Pancreatic cancer is at least four separate diseases each with a different cause and needing a different treatment, scientists have discovered.
The researchers say the knowledge will lead to new drugs targeting the ‘Achilles’ heel’ of each patient’s cancer and that they have already seen some “exceptional” results.
The researchers believe this will allow for new drugs which target the individual diseases, resulting in more successful drugs for pancreatic cancer.
Continue reading “Pancreatic cancer formed of at least four separate diseases, study finds”
Study finds chemo brain exercises help with symptoms
People experiencing problems with their memory and concentration following chemotherapy treatment can help overcome symptoms using simple online brain training exercises.
Cancer survivors often comment on both memory and concentration problems after having had chemotherapy treatment, this is often refered to as ‘chemo brain’.
A group of researchers found that 40 minutes a day, four times a week for 15 weeks of online brain training resulted in a significant improvement of these cognitive symptoms.
Continue reading “Online puzzle exercises used to tackle chemo brain”
Researchers have begun using a new diagnostic tool to detect prostate cancer in urine samples.
This may eliminate the need for the current diagnostic tools which use painful probes or the prostate-specific antigen exam, according to Healthline. They are hoping that in a decade this sort of diagnostic test will be the standard, and will help with diagnosing cancer as soon as possible.
Continue reading “Researchers working on ‘less painful’ prostate cancer test”
Blood tests are the latest tool in cancer treatment. By taking blood, scientists can detect changes in DNA that can help to assess the presence of cancer cells in the body.
A blood test with the ability to detect five different forms of cancer by looking for abnormal DNA signatures may be close to becoming a reality.
Researchers were able to identify womb, lung, stomach, colon and breast tumours from normal tissue by the DNA signature around the gene ZNF 154.
There is hope that the potential of this diagnostic technique will lead to earlier diagnosis in people resulting in a higher survival rate.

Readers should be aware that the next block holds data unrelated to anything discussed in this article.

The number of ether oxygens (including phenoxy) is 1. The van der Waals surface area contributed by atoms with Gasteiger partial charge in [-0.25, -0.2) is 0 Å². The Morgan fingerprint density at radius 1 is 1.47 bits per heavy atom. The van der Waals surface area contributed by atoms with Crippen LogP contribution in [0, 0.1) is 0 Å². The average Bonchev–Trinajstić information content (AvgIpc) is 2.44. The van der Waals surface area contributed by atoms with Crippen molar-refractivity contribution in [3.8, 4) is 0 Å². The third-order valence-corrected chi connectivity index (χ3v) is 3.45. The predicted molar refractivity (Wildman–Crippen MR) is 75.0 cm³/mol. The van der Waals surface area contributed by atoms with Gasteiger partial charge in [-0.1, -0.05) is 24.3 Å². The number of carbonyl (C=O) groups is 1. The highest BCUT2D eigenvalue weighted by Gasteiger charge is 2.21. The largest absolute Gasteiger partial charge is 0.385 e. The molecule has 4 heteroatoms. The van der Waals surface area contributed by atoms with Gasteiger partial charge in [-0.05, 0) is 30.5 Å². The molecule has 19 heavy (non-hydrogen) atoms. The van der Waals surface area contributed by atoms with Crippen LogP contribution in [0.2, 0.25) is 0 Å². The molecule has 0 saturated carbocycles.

The research has been carried out by the National Human Genome Research Institutes in the US and published by the Journal of Molecular Diagnostics.
An exciting development in chemotherapy drug delivery means that targeting tumours will soon be easier.
Scientists have found a way to reduce the necessary dose of an existing chemo drug by making sure the full amount of the drug reaches the tumour rather than being partially destroyed as it travels through the body. “That means we can use 50 times less of the drug and still get the same results – more effective treatment with fewer and milder side effects.”
Continue reading “Anti-Cancer Drug Made More Effective To Reduce Side Effects”
A genomics company is developing technology that could spot cancer signs in healthy people from as a little as a few drops of blood.
Although others have succeeded in creating blood tests to detect tumour relapses or cancer progression, spotting cancer signs in healthy bodies is the holy grail.
Continue reading “Blood test could detect symptomless early stage cancer”
It’s early days, but researchers are making great strides in the search for alternatives to chemo.
The latest study, led by scientists from the MD Anderson Cancer Center, has found that some people with the most common kind of leukaemia – chronic lymphocytic leukaemia – did better with an anticancer drug called ibrutinib than those who were given chemo.
Continue reading “The kind of cancer that may not need chemo”